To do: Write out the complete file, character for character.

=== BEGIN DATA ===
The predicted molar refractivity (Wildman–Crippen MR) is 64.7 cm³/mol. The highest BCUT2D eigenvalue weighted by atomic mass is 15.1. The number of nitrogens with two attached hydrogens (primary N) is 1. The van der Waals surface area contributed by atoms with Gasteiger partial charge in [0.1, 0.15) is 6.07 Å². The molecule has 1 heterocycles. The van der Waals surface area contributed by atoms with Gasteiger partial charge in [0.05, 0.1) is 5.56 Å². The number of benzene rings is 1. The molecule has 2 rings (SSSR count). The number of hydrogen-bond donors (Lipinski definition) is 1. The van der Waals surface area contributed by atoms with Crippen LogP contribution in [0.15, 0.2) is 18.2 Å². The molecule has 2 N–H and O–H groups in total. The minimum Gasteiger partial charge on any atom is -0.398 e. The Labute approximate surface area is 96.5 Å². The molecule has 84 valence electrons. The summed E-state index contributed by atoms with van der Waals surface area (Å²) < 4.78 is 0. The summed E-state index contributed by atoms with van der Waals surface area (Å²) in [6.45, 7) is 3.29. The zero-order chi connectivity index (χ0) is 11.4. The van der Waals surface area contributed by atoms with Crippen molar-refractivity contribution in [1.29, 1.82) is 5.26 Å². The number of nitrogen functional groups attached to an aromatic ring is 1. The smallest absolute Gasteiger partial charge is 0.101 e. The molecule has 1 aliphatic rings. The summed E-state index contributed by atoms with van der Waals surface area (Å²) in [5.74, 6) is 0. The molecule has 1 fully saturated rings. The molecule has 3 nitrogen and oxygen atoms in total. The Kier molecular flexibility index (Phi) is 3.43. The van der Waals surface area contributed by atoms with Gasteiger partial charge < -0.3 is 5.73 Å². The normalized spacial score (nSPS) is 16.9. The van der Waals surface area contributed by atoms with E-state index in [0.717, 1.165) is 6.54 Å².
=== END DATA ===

The predicted molar refractivity (Wildman–Crippen MR) is 64.7 cm³/mol. The highest BCUT2D eigenvalue weighted by atomic mass is 15.1. The number of nitrogens with two attached hydrogens (primary N) is 1. The van der Waals surface area contributed by atoms with Gasteiger partial charge in [0.1, 0.15) is 6.07 Å². The molecule has 1 heterocycles. The van der Waals surface area contributed by atoms with Gasteiger partial charge in [0.05, 0.1) is 5.56 Å². The number of benzene rings is 1. The molecule has 2 rings (SSSR count). The number of hydrogen-bond donors (Lipinski definition) is 1. The van der Waals surface area contributed by atoms with Crippen LogP contribution in [0.15, 0.2) is 18.2 Å². The molecule has 2 N–H and O–H groups in total. The minimum Gasteiger partial charge on any atom is -0.398 e. The Labute approximate surface area is 96.5 Å². The molecule has 84 valence electrons. The summed E-state index contributed by atoms with van der Waals surface area (Å²) < 4.78 is 0. The summed E-state index contributed by atoms with van der Waals surface area (Å²) in [6.45, 7) is 3.29. The zero-order chi connectivity index (χ0) is 11.4. The van der Waals surface area contributed by atoms with Crippen molar-refractivity contribution in [1.29, 1.82) is 5.26 Å². The number of nitrogen functional groups attached to an aromatic ring is 1. The smallest absolute Gasteiger partial charge is 0.101 e. The molecule has 1 aliphatic rings. The summed E-state index contributed by atoms with van der Waals surface area (Å²) in [5.74, 6) is 0. The molecule has 1 fully saturated rings. The molecule has 3 nitrogen and oxygen atoms in total. The Kier molecular flexibility index (Phi) is 3.43. The van der Waals surface area contributed by atoms with Gasteiger partial charge < -0.3 is 5.73 Å². The normalized spacial score (nSPS) is 16.9. The van der Waals surface area contributed by atoms with E-state index in [0.717, 1.165) is 6.54 Å².